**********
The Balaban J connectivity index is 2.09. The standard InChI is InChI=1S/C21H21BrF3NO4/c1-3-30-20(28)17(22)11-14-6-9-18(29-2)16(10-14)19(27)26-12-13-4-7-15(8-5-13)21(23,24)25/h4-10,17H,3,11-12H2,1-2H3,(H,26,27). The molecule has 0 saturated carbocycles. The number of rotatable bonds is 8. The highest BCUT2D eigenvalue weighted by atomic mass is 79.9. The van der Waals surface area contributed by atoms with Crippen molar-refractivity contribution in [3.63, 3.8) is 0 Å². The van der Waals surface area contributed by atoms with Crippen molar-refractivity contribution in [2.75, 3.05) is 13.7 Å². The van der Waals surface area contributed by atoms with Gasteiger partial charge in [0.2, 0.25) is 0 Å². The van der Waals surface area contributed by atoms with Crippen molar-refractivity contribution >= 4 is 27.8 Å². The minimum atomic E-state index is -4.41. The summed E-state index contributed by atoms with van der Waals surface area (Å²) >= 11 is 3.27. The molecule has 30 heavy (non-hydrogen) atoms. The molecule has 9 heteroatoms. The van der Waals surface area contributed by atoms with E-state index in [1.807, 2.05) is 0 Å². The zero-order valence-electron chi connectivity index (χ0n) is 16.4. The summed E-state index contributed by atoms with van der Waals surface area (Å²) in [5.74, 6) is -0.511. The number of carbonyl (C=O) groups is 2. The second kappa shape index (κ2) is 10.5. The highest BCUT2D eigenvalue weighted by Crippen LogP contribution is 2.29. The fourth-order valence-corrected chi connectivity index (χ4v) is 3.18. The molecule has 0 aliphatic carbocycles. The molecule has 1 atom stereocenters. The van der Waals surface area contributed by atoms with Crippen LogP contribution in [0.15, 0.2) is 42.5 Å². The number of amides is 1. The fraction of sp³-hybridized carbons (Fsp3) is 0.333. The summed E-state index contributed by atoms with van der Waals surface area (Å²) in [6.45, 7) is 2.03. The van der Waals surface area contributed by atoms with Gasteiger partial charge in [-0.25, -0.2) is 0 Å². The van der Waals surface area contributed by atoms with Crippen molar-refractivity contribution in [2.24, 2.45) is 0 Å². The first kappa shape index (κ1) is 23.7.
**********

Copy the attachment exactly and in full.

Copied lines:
The Balaban J connectivity index is 2.09. The standard InChI is InChI=1S/C21H21BrF3NO4/c1-3-30-20(28)17(22)11-14-6-9-18(29-2)16(10-14)19(27)26-12-13-4-7-15(8-5-13)21(23,24)25/h4-10,17H,3,11-12H2,1-2H3,(H,26,27). The molecule has 0 saturated carbocycles. The number of rotatable bonds is 8. The highest BCUT2D eigenvalue weighted by atomic mass is 79.9. The van der Waals surface area contributed by atoms with Crippen molar-refractivity contribution in [3.63, 3.8) is 0 Å². The van der Waals surface area contributed by atoms with Crippen molar-refractivity contribution in [2.75, 3.05) is 13.7 Å². The van der Waals surface area contributed by atoms with Gasteiger partial charge in [0.2, 0.25) is 0 Å². The van der Waals surface area contributed by atoms with Crippen molar-refractivity contribution >= 4 is 27.8 Å². The minimum atomic E-state index is -4.41. The summed E-state index contributed by atoms with van der Waals surface area (Å²) >= 11 is 3.27. The molecule has 30 heavy (non-hydrogen) atoms. The molecule has 9 heteroatoms. The van der Waals surface area contributed by atoms with E-state index in [1.807, 2.05) is 0 Å². The zero-order valence-electron chi connectivity index (χ0n) is 16.4. The summed E-state index contributed by atoms with van der Waals surface area (Å²) in [5.74, 6) is -0.511. The number of carbonyl (C=O) groups is 2. The second kappa shape index (κ2) is 10.5. The highest BCUT2D eigenvalue weighted by Crippen LogP contribution is 2.29. The fourth-order valence-corrected chi connectivity index (χ4v) is 3.18. The molecule has 0 aliphatic carbocycles. The molecule has 1 atom stereocenters. The van der Waals surface area contributed by atoms with Crippen LogP contribution in [0.15, 0.2) is 42.5 Å². The number of amides is 1. The fraction of sp³-hybridized carbons (Fsp3) is 0.333. The summed E-state index contributed by atoms with van der Waals surface area (Å²) in [6.45, 7) is 2.03. The van der Waals surface area contributed by atoms with Gasteiger partial charge in [-0.25, -0.2) is 0 Å². The van der Waals surface area contributed by atoms with Crippen molar-refractivity contribution in [2.24, 2.45) is 0 Å². The first kappa shape index (κ1) is 23.7.